De­nis sees this as a jour­ney, com­par­ing it to the early days of com­put­ers when they were only used for sim­ple tasks like stor­ing ad­dresses: “That is where this tech­nol­ogy is at — sim­ple tasks for con­ve­nience. We all know where com­put­ers took us, how­ever, peo­ple did ques­tion them at one point and deemed them overkill.”

While al­low­ing that the re­al­ity of bio­hack­ing is still in the early stages of uni­ver­sal ac­cep­tance, he does see fur­ther ad­vances as be­ing very close to hand.

“We have a way to go yet. The main driv­ing fac­tor for the 60,000 peo­ple glob­ally with im­plants is for con­ve­nience so far — but as the tech­nol­ogy ad­vances, more will clearly sign up. The next gen­er­a­tion of im­plants due in 2019 will al­low each one to per­form mul­ti­ple tasks with­out need­ing to be re­pro­grammed.”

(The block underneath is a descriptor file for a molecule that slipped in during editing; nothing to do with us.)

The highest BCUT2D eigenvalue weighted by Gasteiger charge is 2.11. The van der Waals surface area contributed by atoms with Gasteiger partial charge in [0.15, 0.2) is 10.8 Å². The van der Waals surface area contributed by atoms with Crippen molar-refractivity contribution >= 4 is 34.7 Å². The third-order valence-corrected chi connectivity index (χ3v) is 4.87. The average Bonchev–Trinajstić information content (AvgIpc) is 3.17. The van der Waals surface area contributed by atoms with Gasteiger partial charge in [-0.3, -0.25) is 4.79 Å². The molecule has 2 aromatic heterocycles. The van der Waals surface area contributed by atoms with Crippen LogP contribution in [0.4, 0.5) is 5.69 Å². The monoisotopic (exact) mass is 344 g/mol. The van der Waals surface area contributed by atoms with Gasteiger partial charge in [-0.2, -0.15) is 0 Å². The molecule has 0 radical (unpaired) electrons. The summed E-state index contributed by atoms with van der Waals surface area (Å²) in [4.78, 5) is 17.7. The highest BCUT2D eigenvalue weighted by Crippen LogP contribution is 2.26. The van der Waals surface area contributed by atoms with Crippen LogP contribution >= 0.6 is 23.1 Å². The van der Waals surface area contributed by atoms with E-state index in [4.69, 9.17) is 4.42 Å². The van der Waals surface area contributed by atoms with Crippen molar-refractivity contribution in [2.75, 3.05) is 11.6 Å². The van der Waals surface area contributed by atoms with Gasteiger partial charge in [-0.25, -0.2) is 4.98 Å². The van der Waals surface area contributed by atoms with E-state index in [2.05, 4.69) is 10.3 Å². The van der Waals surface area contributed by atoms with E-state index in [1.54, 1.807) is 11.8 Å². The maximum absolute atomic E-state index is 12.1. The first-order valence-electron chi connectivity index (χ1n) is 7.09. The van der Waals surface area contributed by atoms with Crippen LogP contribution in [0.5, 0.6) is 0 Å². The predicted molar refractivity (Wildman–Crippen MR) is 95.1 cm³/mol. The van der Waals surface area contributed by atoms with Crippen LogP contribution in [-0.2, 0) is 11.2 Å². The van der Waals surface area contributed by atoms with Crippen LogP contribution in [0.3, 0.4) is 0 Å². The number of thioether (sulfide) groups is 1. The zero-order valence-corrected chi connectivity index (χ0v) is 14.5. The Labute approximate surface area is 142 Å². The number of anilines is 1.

While De­nis was the first in Ire­land to un­dergo the pro­ce­dure, over three thou­sand peo­ple in Swe­den, in con­trast, have been im­planted in re­cent months.

The use of ar­ti­fi­cial in­tel­li­gence, AI, con­tin­ues gath­er­ing mo­men­tum, and is al­ready es­tab­lish­ing a pres­ence in ev­ery­day busi­ness and do­mes­tic life.

“These tech­nolo­gies are begin­ning to drop lower on the hype curve and into the main­stream. McKes­son re­cently won the best use of AI in an en­ter­prise com­pany at the AI Ire­land awards in Dublin — the prac­ti­cal­ity, en­gage­ment and en­thu­si­asm on dis­play at those awards shows that the tech­nolo­gies are here to stay, and more com­pa­nies are us­ing them as en­ablers to their strat­egy. They are not a sil­ver bul­let, how­ever, and it is im­por­tant to know when to em­ploy them on top of sta­ble tech­nolo­gies within busi­ness, whilst en­sur­ing so­ci­etal and eth­i­cal prac­tices are be­ing met,” he says.